We’re making the guide available to newsrooms, journalism schools and freelancers for free, confident that the two hours of investment required to review the contents will more than pay off in terms of enhanced capacity to report on an increasingly complex society. As the language we use to describe people of different races, cultures and identities evolves, so too must journalists’ knowledge and sensitivity.    

The online course has been reviewed by a number of working journalists and journalism professors who gave thoughtful and constructive feedback. 

Nana aba Duncan, journalism professor and Carty Chair in Journalism, Diversity and Inclusion Studies at Carleton University, was one of the reviewers consulted.

Duncan noted that the course’s strengths include “a strong emphasis on inclusivity, acknowledgment of diverse identities, the provision of practical resources and examples … (and) a trauma-informed approach,” making it “valuable for both seasoned professionals and those new to the field.”

News organizations wanting to remain relevant in culturally diverse societies are adapting by seeking and incorporating more diverse perspectives by producing stories from non-dominant views, gaining audience trust in the process as Jeanne Bourgault, president and CEO of Internews, points out. Here’s just one example: during the pandemic, this headline in the New York Times made many women feel seen in ways that the examples cited above did not:

“Almost half of men say they do most home schooling. 3% of women agree.” 

The inclusion of the counter-perspective represented a much-needed shift, and it no doubt reflects the growing number of women assigning, reporting and editing the news at The Times and elsewhere.

The need for adopting a much wider lens that strays away from predominantly white and male perspectives in news production extends far beyond how issues affecting women are framed and treated.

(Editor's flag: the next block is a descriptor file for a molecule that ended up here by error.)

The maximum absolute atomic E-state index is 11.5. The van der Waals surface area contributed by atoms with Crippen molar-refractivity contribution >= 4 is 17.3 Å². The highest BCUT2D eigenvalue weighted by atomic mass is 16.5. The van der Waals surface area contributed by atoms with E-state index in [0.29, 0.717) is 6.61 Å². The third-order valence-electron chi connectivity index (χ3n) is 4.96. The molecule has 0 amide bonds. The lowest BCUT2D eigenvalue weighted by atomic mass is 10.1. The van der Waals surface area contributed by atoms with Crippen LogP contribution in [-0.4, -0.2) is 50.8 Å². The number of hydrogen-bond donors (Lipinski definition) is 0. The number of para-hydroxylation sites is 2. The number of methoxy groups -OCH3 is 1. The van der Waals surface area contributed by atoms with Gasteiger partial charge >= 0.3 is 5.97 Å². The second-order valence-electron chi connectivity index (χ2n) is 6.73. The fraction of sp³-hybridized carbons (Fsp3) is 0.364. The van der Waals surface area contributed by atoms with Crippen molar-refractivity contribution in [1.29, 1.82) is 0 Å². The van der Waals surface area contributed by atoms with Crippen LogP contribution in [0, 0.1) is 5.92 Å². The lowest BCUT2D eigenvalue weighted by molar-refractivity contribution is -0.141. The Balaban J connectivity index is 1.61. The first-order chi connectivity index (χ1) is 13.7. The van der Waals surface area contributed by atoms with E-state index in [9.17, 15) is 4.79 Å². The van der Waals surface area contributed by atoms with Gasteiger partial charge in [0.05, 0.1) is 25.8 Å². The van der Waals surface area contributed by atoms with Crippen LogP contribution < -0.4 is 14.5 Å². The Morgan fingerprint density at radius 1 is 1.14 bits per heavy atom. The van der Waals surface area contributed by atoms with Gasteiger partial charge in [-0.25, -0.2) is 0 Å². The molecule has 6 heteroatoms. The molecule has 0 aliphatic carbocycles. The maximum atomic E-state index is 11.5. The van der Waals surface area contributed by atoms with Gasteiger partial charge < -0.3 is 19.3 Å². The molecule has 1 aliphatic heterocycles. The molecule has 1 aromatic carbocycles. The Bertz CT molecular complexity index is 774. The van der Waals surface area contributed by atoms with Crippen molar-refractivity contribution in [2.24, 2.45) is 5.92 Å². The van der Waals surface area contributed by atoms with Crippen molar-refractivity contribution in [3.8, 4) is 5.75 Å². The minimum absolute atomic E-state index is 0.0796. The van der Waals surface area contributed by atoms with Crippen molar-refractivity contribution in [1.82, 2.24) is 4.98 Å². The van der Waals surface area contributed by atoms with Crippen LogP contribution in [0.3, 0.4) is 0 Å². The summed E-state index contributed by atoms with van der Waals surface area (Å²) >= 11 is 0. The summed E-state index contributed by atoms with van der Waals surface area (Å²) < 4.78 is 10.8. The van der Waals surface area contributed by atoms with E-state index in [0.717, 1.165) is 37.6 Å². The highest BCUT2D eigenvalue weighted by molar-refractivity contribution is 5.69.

In the wake of George Floyd’s murder by police, for example, many news organizations started capitalizing “Black” when referring to people. In explaining its decision, New York Times editor Dean Baquet noted the publication’s desire to better reflect a shared cultural identity and be respectful of all people and communities. 

More recently, in response to the increasing legal and political debate over the rights of transgender people, the Washington Post published a guide to the words the newsroom uses in its gender coverage, which have expanded to include terms such as genderfluid, nonbinary and misgender, among others. 

Recognizing that the way we understand and talk about matters of race, gender and other complex issues will continue to change, Informed Opinions welcomes additional suggested content from journalists, professors and students alike as they identify nuances or examples likely to help expand our collective ability to better reflect the realities of all the people who call Canada home. The “Note from the Authors” section explicitly invites feedback, encouraging users to email us at  

Shari Graydon is the founder and catalyst of Informed Opinions, a national non-profit that trains experts – especially women – to translate their knowledge into accessible media commentary.